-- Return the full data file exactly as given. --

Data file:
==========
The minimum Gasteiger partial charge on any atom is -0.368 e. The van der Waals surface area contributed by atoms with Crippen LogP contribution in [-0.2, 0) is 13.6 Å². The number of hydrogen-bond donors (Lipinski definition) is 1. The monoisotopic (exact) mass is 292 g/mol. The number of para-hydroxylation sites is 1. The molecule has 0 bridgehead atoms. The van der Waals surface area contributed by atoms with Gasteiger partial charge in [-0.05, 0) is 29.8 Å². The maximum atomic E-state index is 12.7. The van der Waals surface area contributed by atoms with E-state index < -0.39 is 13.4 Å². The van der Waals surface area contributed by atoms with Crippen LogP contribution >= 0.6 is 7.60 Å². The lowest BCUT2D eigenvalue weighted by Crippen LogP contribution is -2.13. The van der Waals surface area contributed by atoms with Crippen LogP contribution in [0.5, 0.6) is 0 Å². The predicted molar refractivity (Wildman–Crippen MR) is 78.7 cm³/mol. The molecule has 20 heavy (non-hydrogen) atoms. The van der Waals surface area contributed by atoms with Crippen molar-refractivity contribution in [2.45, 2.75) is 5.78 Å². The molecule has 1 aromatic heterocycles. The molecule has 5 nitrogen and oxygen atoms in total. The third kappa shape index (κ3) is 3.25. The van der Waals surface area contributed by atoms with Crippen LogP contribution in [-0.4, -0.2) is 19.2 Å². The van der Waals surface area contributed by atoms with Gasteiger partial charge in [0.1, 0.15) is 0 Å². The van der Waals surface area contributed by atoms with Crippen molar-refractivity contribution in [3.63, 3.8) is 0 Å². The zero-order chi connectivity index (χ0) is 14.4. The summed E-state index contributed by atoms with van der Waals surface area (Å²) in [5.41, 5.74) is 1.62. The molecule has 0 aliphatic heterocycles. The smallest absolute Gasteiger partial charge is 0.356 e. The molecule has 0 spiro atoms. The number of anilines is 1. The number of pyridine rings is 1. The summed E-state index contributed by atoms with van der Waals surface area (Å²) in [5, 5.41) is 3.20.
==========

The minimum Gasteiger partial charge on any atom is -0.368 e. The van der Waals surface area contributed by atoms with Crippen LogP contribution in [-0.2, 0) is 13.6 Å². The number of hydrogen-bond donors (Lipinski definition) is 1. The monoisotopic (exact) mass is 292 g/mol. The number of para-hydroxylation sites is 1. The molecule has 0 bridgehead atoms. The van der Waals surface area contributed by atoms with Gasteiger partial charge in [-0.05, 0) is 29.8 Å². The maximum atomic E-state index is 12.7. The van der Waals surface area contributed by atoms with E-state index < -0.39 is 13.4 Å². The van der Waals surface area contributed by atoms with Crippen LogP contribution >= 0.6 is 7.60 Å². The lowest BCUT2D eigenvalue weighted by Crippen LogP contribution is -2.13. The van der Waals surface area contributed by atoms with Crippen LogP contribution in [0.5, 0.6) is 0 Å². The predicted molar refractivity (Wildman–Crippen MR) is 78.7 cm³/mol. The molecule has 20 heavy (non-hydrogen) atoms. The van der Waals surface area contributed by atoms with Crippen molar-refractivity contribution in [2.45, 2.75) is 5.78 Å². The molecule has 1 aromatic heterocycles. The molecule has 5 nitrogen and oxygen atoms in total. The third kappa shape index (κ3) is 3.25. The van der Waals surface area contributed by atoms with Crippen LogP contribution in [-0.4, -0.2) is 19.2 Å². The van der Waals surface area contributed by atoms with Gasteiger partial charge in [0.1, 0.15) is 0 Å². The van der Waals surface area contributed by atoms with Crippen molar-refractivity contribution in [3.63, 3.8) is 0 Å². The zero-order chi connectivity index (χ0) is 14.4. The summed E-state index contributed by atoms with van der Waals surface area (Å²) in [5.41, 5.74) is 1.62. The molecule has 0 aliphatic heterocycles. The smallest absolute Gasteiger partial charge is 0.356 e. The molecule has 0 spiro atoms. The number of anilines is 1. The number of pyridine rings is 1. The summed E-state index contributed by atoms with van der Waals surface area (Å²) in [5, 5.41) is 3.20.